Unnamed peak on the Spaghetti Glacier, Miyar Valley, The Last Minute Journey. Making an alpine ascent in the Himalaya is often a dream for young climbers. It’s the same as packing only two bags and heading to the big mountains for the most beautiful adventure. We were lucky to fulfill our dreams. In the middle of August two young Slovak mountaineers, Ivan Stefan- sky (25) and myself (23), approached a virgin 6,000+m peak near the head of the Miyar Valley; a little-frequented area. In 1998, Italians, Gianluca Beilin and Diego Stefani, had designs on the 6,000+m peak but had to make do with an ascent of neighboring Thunder Peak instead. Shortly after another Italian team, comprising Antonella Cicogna, Fabrizio Defran- cesco, and Mario Manica, also reached the foot of the peak but were prevented from climbing by bad weather. In 2002 a strong Slovak team also planned to attempt the ca 700m big wall that forms the west face of this peak but was not able to reach the mountain and climbed elsewhere in the valley. In all, the complicated approach up the aptly named Spaghetti Glacier, and unstable weather were reasons why this summit had not been climbed.
In 2003 it was the same again with the weather. The monsoon was a never-ending story. Every day, snow and rain stopped any activity. In the morning the entire face was covered with snow and ice, while by afternoon it had changed to streams of icy water. In spite of these terrible conditions, there was a team of four Italians trying to climb the smooth slabs in the left part of the wall.
We decided to attempt the overhanging corner on the right side of the face. We hoped that after climbing a 200m-long crack the wall would be not so steep and we would be able to continue to the top on more mixed terrain. Our time was running out and progress of both teams was slow. Wet, icy cracks, together with rock and icefall from the ledge in the upper part of the face, were scary. Every meter climbed in these hopeless conditions drained our energies and our will to continue.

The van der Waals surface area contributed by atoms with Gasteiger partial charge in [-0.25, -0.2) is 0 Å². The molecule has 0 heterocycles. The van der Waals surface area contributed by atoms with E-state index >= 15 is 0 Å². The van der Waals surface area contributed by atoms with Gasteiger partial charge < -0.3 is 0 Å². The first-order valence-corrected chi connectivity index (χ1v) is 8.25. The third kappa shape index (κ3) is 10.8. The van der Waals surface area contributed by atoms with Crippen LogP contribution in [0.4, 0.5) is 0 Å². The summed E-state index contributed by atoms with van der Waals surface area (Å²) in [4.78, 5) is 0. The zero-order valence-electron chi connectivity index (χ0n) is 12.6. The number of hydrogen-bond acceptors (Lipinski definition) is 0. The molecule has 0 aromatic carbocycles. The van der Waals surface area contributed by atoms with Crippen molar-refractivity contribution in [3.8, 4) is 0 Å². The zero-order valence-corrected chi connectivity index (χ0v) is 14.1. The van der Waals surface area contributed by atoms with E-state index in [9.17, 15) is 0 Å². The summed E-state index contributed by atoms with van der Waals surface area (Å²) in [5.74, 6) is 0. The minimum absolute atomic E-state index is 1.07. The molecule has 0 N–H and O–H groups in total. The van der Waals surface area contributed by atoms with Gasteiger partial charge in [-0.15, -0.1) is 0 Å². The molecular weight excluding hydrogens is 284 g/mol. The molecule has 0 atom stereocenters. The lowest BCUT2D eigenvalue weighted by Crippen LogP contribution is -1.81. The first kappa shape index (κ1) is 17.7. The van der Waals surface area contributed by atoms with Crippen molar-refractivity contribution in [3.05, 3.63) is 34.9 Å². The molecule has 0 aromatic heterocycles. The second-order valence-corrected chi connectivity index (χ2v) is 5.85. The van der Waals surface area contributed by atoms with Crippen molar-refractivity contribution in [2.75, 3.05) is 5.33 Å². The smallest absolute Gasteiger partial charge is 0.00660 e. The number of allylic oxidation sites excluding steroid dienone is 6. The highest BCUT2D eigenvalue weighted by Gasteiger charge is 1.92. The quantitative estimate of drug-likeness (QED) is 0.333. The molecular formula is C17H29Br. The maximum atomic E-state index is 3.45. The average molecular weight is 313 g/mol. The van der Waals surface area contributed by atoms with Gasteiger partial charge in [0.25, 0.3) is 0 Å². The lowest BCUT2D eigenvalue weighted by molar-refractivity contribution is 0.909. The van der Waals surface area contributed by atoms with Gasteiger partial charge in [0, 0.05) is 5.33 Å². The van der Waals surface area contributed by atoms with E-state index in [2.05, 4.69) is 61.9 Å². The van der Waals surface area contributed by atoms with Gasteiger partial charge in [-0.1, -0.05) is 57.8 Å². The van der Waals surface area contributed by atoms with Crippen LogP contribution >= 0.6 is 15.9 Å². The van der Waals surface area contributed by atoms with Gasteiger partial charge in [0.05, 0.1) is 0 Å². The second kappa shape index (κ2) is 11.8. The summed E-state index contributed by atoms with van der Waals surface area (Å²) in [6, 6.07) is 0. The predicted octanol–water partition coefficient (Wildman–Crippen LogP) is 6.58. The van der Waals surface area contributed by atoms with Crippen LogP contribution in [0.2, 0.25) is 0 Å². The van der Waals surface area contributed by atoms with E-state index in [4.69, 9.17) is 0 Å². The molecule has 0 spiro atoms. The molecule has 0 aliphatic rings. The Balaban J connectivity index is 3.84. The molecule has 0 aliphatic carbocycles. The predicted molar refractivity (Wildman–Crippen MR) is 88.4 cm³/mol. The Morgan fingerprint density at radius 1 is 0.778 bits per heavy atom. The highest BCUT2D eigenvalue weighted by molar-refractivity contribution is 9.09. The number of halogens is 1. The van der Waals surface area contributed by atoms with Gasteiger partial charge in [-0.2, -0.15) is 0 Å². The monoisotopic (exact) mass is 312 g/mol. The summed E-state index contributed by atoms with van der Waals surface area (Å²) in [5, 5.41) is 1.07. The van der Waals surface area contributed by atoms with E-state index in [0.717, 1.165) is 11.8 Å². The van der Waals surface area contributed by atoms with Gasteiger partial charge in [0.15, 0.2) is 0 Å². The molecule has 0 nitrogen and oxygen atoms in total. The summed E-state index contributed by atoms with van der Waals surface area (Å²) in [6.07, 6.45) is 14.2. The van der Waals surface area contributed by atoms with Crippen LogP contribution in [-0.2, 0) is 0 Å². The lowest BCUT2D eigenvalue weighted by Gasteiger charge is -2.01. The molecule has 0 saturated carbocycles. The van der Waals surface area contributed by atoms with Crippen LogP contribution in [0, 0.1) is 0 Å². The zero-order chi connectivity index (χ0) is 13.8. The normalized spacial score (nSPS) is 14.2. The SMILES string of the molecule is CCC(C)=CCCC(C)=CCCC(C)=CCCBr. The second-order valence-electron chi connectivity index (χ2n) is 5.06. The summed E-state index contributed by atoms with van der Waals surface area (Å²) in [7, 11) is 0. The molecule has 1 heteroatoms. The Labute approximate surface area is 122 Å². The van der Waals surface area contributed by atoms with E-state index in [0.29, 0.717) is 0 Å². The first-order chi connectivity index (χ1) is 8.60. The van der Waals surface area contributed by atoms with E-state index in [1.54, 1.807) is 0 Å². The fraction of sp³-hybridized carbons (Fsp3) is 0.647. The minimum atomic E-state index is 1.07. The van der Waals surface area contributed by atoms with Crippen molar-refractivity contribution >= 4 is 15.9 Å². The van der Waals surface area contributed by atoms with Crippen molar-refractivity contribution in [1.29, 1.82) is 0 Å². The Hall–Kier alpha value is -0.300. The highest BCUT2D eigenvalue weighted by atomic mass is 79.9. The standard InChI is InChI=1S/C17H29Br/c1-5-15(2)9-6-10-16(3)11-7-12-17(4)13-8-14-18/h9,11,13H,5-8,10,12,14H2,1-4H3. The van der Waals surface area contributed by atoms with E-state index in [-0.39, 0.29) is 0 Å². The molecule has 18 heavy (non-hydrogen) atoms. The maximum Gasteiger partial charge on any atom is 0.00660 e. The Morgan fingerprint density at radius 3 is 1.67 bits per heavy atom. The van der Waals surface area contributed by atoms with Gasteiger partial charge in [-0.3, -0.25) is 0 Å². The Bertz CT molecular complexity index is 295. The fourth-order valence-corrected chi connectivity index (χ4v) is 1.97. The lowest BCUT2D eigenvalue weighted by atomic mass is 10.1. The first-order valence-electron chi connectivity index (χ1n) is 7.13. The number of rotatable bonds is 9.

Every day we returned to our advanced base, situated one hour from the wall. This camp, pitched on the glacier, was not really comfortable, particularly during the long wait for better weather. After six days of rain and snow we decided to make our final attempt. We had fixed the hardest part of the face and it was now, theoretically, an easy matter to reach the less steep, upper section of the wall. However, running water in the chimney and constant rain prevented any progress. We retreated.
That same day the Italians decided to go home and we decided to channel our remaining energies into a bold-looking ice and mixed line to the left of the Italian attempt. We knew that during the night everything would be frozen and if we were quick enough we could climb all the ice faster than it disappeared.
We started at 1 a.m. and climbed most of the route using headlamps. The angle reached 70° but the crux was a section of vertical ice above 5,500m. In five hours we climbed a narrow corner system and by noon we were on the top of a 5,845m summit (two altimeter readings). We christened it Mt. Mahindra and named our 900m route, The Last Minute Journey (EDI). This was the end of our never-ending wait.
Dodo Kopold, Slovakia